Convincing employers to abandon the status-quo of annual increases in favor of new and improved solutions is one of the biggest hurdles facing innovative benefits advisors these days. Often it comes down to a tipping point where the pain of the increases outweighs the fear of change.
But employers who continue to resist these new solutions are doing themselves a major disservice, one that could potentially bring down the entire employer-sponsored health care model.
“Our country is creeping—in some cases jogging and even sprinting—toward a government-dominated health care system,” former Florida Governor Jeb Bush said during his keynote at this summer’s BenefitsPRO Virtual Broker Expo. “The challenge is that those who believe in markets, choice and patient responsibility haven’t been offering creative 21st-century suggestions. Expanding Medicare benefits has become the norm, and there has been very little discussion about alternatives.”
Indeed, the drive for a government-run health care system has grown and will only continue to gain popularity—and not just among consumers. “If you ask companies today, should we expand Medicare and go to a government-run public option, a lot of them are a lot more open to it,” says James Gelfand, senior vice president of health policy for ERIC, the industry committee for ERISA. “It’s because of the health industry. They got greedy. They thwarted attempts to make reasonable, paced reforms.”
In the past year, for example, health care industry stakeholders have shot down attempts at surprise billing reform, resisted calls to bring drug prices down, and are currently challenging the pending implementation of the HHS’s price transparency rule. “What they have done is create a metric boatload of momentum for Medicare and Medicaid expansion,” Gelfand says.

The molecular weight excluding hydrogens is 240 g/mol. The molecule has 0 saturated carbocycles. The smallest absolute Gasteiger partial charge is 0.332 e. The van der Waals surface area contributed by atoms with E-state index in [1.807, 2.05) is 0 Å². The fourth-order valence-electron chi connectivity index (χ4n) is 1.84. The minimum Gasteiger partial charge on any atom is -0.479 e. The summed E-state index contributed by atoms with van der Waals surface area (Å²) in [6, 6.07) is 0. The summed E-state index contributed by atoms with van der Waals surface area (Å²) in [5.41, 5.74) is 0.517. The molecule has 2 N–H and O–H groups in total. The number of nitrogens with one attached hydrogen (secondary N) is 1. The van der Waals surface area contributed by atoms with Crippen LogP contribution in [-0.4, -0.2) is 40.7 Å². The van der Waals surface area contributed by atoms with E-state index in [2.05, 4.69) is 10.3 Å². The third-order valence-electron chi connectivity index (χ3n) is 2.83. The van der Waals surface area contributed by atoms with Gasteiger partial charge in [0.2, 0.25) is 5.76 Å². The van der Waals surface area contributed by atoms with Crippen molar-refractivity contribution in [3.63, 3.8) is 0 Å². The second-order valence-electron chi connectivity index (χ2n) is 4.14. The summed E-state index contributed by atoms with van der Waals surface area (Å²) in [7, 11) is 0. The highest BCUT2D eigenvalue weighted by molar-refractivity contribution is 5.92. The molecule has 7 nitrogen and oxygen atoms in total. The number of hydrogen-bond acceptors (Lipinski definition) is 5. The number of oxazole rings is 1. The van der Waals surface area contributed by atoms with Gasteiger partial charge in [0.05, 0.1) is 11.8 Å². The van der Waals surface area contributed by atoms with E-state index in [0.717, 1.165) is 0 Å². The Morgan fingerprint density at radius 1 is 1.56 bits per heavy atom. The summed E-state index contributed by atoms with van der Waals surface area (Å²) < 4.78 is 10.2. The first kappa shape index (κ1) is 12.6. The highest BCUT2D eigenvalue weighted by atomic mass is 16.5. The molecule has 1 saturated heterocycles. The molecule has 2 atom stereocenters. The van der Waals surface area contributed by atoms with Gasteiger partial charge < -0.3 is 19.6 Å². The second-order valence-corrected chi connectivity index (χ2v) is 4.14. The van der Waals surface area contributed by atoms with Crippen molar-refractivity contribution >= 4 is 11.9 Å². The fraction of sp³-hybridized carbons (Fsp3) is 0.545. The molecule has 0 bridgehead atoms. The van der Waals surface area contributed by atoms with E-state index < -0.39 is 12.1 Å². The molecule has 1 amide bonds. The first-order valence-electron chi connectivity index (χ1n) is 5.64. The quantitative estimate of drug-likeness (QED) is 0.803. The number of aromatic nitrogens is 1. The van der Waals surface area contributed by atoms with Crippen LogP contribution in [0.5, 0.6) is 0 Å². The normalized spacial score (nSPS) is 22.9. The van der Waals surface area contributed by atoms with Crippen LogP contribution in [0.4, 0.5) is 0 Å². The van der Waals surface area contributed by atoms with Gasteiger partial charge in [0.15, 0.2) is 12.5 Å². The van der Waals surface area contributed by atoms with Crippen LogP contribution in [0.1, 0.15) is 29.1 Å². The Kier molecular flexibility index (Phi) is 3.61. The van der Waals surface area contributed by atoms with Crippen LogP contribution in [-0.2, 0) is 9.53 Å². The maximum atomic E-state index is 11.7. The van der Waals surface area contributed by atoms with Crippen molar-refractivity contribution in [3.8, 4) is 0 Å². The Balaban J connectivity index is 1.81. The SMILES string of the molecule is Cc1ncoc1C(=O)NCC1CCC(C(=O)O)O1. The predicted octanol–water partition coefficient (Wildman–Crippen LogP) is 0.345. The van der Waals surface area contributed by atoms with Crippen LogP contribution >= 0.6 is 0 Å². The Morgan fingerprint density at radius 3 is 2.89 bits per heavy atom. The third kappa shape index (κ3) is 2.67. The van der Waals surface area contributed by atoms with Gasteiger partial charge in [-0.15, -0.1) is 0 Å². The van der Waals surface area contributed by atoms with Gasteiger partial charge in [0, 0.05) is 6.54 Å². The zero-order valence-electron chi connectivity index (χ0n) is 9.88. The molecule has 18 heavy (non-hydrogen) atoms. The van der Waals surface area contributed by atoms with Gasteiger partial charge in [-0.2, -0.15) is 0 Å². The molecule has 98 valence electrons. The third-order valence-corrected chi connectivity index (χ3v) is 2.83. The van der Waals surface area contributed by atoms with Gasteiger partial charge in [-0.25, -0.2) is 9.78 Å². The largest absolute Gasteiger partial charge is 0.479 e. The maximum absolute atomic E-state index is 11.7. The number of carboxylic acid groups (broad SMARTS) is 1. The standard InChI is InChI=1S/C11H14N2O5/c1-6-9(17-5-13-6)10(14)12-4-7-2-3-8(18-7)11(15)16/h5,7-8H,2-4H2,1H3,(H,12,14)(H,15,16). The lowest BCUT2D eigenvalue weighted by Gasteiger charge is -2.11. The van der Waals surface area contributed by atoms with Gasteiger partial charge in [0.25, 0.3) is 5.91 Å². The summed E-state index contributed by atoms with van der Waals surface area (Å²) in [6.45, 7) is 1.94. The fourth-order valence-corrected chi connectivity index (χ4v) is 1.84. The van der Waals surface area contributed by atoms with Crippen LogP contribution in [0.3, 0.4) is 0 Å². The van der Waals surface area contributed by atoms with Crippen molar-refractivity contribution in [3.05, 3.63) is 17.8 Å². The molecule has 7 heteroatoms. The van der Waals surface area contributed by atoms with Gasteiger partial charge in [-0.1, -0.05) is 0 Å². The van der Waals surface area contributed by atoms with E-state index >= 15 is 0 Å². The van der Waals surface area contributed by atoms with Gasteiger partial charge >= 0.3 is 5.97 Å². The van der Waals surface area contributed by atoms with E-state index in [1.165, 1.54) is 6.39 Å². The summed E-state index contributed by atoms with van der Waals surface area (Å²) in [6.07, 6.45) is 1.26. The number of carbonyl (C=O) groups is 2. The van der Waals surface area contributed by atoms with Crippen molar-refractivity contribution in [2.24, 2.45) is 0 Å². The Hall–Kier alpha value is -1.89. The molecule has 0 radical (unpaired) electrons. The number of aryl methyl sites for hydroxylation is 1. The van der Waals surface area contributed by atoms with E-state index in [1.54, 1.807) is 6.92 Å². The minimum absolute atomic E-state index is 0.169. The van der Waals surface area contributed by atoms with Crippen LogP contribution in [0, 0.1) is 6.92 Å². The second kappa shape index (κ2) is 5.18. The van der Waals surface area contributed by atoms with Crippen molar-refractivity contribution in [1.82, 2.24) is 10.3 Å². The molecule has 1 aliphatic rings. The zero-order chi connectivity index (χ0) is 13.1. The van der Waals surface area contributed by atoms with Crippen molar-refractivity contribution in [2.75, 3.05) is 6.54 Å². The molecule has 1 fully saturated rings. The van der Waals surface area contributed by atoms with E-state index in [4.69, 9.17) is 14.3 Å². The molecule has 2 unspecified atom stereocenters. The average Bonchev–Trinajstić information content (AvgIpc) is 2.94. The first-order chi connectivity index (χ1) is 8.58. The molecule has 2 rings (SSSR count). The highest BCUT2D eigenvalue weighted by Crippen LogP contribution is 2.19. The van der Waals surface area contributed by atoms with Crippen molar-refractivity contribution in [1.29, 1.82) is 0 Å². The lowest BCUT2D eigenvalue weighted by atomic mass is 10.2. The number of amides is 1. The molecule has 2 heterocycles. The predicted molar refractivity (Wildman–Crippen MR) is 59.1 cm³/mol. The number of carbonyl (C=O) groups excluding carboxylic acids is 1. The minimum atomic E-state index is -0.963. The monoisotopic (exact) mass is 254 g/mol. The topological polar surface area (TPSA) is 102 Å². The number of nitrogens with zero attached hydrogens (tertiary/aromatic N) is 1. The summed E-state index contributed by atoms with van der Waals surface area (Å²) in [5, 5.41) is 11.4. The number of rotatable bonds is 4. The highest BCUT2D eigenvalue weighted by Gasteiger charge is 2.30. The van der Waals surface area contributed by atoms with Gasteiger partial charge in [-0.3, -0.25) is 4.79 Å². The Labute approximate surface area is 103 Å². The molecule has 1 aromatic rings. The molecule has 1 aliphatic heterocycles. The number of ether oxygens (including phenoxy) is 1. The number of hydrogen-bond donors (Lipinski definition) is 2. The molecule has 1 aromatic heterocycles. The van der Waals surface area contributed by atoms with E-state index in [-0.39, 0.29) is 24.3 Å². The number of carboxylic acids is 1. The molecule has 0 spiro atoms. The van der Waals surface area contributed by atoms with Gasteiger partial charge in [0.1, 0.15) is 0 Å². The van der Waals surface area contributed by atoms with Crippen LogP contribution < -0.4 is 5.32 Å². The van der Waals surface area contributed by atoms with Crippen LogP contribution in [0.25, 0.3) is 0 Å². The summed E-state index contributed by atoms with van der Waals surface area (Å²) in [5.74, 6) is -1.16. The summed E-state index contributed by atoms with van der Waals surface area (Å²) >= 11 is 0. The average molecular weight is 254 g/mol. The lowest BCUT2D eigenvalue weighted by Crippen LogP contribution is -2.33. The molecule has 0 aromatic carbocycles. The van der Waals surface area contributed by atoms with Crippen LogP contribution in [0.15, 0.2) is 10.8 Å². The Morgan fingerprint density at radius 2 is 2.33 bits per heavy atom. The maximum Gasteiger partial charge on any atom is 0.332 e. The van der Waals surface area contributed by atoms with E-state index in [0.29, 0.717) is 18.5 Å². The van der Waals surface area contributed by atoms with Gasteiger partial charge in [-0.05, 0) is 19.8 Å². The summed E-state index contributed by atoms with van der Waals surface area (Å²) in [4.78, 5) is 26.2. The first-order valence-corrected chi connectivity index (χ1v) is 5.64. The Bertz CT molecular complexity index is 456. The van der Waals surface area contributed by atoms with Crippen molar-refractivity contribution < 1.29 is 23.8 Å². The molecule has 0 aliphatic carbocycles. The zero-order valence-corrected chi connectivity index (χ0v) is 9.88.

The good news for those who would prefer not to see a government-run system is that there’s still time to step in with solutions to ease that pain. In fact, there might never have been a better time, due to increased pressure as a result of the pandemic. “COVID is this WWII-like period in terms of accelerating change, and things are fundamentally resetting,” says Dave Chase, founder of Health Rosetta. “To think otherwise is just naive.”
Whether that reset results in a government-run system or a reformed private system remains to be seen. But one way or the other, it’s becoming clear that our current health care system’s days are numbered.
Employers in the hot seat
It’s increasingly evident that the necessary changes won’t come from within the system. “So far, what we’ve been seeing is a complete circling of the wagon by the medical-industrial complex,” Gelfand says. “If the change won’t come from within, then it will have to come from without. Maybe we can do that, but those who want a government system have a lot of solutions if we can’t.”
Many have looked for a solution from the big names in disruption: Amazon and its Haven health care venture, Google, Apple, Microsoft—the list goes on. In addition, many smaller startups are looking to disrupt the system, from health insurers such as Bind, Sidecar and Gravie to consumer shopping tools such as GoodRx. Chase calls this “techno-Utopianism.”
“It’s just a sideshow,” he says. “If employers had done a good job, you wouldn’t need GoodRx. It delivers value, but if you actually had a functioning health care system, you wouldn’t need it. The first thing I learned as a new consultant is you fix the process, and then you apply technology. Health care is riddled with throwing technology on top of broken processes.”
There are some big names making a noteworthy impact, he says, though they’re doing so as employers. Amazon and Walmart, for example, have been in the headlines for their investment in primary care for employees.